I’m not against regulation, far from it. I don’t think socialising risk is always bad, right now the government is paying furlough salaries and underwriting business loans. This isn’t necessarily a bad thing. Too big to fail is the problem.

My original point was simply that some people who derive their living income from a stock portfolio exposed to UK banks have got the short end of the stick here. I should add that this is not my situation, I’m still PAYE for my primary income :cry:

Those poor people living off capital gains. We should set up a fund for the rich, they always have to suffer :roll_eyes:

I think we just have a misunderstanding @SebReitz. For one I was talking about dividends not capital gains. I also mentioned pensioners. Someone, one who has a BTL portfolio gets a mortgage holiday and there is support to make sure there tenants keep paying. Someone one living off a relatively low amount of dividend income does not have support. Even though this props up the already distorted UK housing market (but that’s a separate issue).

Of course I don’t think the “rich” need support, again it’s unfair of you to just strawman my view as supporting the rich. I just mean that there are unfortunately always people who all through the gaps. In this case, pensioners living on bank exposed dividend portfolios would be one of them. I’ll agree to disagree though.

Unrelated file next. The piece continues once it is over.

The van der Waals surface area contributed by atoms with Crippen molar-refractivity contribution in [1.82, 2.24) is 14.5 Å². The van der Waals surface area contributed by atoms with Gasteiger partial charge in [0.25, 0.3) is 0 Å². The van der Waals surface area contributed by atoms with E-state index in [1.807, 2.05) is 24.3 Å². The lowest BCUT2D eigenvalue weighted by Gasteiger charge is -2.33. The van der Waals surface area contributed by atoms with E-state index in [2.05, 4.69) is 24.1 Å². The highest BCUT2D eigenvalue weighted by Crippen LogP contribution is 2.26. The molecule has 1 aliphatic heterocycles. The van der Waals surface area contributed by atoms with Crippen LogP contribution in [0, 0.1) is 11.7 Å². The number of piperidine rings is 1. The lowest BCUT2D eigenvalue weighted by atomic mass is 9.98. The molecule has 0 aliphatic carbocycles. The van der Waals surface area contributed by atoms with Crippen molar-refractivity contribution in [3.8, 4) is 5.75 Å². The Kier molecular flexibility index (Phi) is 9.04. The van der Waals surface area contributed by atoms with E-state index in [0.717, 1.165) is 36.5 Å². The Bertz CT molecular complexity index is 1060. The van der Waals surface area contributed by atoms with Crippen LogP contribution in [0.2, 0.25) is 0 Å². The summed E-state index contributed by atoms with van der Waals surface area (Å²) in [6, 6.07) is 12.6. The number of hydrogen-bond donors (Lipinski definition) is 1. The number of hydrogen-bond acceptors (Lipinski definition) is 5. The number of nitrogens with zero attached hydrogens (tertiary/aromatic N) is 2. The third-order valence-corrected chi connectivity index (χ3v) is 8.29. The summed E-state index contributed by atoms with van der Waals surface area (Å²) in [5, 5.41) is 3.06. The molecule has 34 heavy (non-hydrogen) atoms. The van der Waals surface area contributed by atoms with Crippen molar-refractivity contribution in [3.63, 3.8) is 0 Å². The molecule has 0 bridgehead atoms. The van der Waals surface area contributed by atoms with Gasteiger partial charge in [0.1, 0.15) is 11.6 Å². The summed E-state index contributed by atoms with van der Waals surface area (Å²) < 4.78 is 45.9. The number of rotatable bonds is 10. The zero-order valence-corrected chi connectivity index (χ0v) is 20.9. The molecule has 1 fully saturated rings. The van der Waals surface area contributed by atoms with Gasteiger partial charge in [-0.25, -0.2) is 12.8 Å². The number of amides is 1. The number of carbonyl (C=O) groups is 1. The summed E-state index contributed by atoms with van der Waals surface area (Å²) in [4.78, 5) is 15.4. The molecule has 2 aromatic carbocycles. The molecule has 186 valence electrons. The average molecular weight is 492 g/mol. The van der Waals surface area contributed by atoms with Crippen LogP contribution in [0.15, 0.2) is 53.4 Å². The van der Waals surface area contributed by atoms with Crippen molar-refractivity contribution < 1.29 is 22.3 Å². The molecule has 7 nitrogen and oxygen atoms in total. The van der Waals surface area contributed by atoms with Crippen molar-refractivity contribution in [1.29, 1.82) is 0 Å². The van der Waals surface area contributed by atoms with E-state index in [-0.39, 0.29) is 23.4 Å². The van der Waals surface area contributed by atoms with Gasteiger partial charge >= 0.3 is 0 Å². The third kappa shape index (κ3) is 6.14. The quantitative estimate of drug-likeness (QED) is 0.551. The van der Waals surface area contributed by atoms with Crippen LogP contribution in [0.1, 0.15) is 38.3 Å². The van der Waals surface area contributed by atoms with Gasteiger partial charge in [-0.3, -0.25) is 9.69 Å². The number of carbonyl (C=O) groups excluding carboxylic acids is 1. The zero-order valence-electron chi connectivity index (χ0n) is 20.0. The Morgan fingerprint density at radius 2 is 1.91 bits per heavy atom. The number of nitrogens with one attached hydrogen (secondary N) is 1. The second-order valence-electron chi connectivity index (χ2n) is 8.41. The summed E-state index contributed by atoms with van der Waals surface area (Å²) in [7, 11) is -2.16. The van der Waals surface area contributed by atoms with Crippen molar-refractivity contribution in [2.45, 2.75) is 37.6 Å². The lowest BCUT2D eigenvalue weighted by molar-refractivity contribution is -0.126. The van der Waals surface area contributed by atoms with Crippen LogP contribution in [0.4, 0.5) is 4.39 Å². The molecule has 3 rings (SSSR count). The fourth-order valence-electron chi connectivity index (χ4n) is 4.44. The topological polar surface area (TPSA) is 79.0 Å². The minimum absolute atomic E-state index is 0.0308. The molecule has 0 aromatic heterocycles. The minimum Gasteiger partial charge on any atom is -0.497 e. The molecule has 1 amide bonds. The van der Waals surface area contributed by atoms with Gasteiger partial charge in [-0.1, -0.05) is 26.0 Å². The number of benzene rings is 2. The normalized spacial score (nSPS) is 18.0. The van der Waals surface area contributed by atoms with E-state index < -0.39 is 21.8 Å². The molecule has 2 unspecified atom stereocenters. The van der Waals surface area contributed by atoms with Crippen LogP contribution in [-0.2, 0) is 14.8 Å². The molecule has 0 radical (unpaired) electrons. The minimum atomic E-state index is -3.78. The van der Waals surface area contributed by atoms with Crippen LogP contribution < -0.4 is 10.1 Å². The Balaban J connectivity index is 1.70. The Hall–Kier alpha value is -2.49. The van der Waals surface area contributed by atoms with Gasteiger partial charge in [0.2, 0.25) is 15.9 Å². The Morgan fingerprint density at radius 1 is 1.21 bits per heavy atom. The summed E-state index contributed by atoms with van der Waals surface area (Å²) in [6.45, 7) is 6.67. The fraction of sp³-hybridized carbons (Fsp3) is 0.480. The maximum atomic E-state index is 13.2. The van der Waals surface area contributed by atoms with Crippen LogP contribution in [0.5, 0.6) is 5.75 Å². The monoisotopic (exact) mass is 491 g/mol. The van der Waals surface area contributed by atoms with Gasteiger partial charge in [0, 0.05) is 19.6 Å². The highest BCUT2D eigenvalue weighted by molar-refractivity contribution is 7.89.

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It doesn’t actually make any difference if you’re a long term holder unless you need the income, if they payout the market cap drops by the amount they payout.

As a shareholder myself, I think cutting the dividend to maintain the balance sheet is the right thing to do (if slightly annoying) at this time. I’m sure dividends will resume pretty quickly once things settle down

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I do agree with this though, The bank themselves should be making this decision. HSBC didn’t take a bailout in 2008, If they had I might have a different opinion :thinking:

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The share price dropped earlier in the year when they announced they were going to do a buyback at that time despite their strong capital position. More recently they went ex-div (and so the share price fell) before then announcing they weren’t going to pay one and it falling further. Largely as a result of large income funds selling as the div is no longer guaranteed.

The £4bn dividend is still within the bank and management reportedly aren’t happy with being forced not pay one, so it looks like there’s upside for a long term investor for when this capital does get returned to shareholders. Short/medium term is hard to predict as well as any Hong Kong downturn impacts!

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HSBC can easily support paying the dividend. They are financially very strong and didn’t need rescuing by the govt in the financial crisis either.

However, trying to force HSBC into paying will lead nowhere - all the banks have stopped paying dividends at the request of the regulator - probably partly so that financially weaker banks don’t stand out.